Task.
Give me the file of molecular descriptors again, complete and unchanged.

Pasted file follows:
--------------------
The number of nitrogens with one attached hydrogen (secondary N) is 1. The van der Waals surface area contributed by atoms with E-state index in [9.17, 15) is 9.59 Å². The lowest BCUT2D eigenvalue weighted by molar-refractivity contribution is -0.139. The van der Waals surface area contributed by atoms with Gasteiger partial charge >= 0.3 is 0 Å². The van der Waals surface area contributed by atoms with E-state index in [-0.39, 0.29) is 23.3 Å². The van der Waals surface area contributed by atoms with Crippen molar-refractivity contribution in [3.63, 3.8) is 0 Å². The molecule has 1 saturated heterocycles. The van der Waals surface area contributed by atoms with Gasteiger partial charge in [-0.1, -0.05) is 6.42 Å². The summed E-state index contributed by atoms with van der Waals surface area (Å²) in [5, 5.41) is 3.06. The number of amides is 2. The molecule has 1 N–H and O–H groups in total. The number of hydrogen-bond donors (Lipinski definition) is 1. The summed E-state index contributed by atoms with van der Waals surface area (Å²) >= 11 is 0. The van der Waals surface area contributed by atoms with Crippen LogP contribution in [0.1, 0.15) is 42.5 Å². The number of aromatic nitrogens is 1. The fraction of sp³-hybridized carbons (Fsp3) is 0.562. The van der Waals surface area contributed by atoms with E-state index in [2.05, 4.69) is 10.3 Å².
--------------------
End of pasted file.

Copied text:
The number of nitrogens with one attached hydrogen (secondary N) is 1. The van der Waals surface area contributed by atoms with E-state index in [9.17, 15) is 9.59 Å². The lowest BCUT2D eigenvalue weighted by molar-refractivity contribution is -0.139. The van der Waals surface area contributed by atoms with Gasteiger partial charge >= 0.3 is 0 Å². The van der Waals surface area contributed by atoms with E-state index in [-0.39, 0.29) is 23.3 Å². The van der Waals surface area contributed by atoms with Crippen molar-refractivity contribution in [3.63, 3.8) is 0 Å². The molecule has 1 saturated heterocycles. The van der Waals surface area contributed by atoms with Gasteiger partial charge in [-0.1, -0.05) is 6.42 Å². The summed E-state index contributed by atoms with van der Waals surface area (Å²) in [5, 5.41) is 3.06. The number of amides is 2. The molecule has 1 N–H and O–H groups in total. The number of hydrogen-bond donors (Lipinski definition) is 1. The summed E-state index contributed by atoms with van der Waals surface area (Å²) >= 11 is 0. The van der Waals surface area contributed by atoms with Crippen LogP contribution in [0.1, 0.15) is 42.5 Å². The number of aromatic nitrogens is 1. The fraction of sp³-hybridized carbons (Fsp3) is 0.562. The van der Waals surface area contributed by atoms with E-state index in [2.05, 4.69) is 10.3 Å².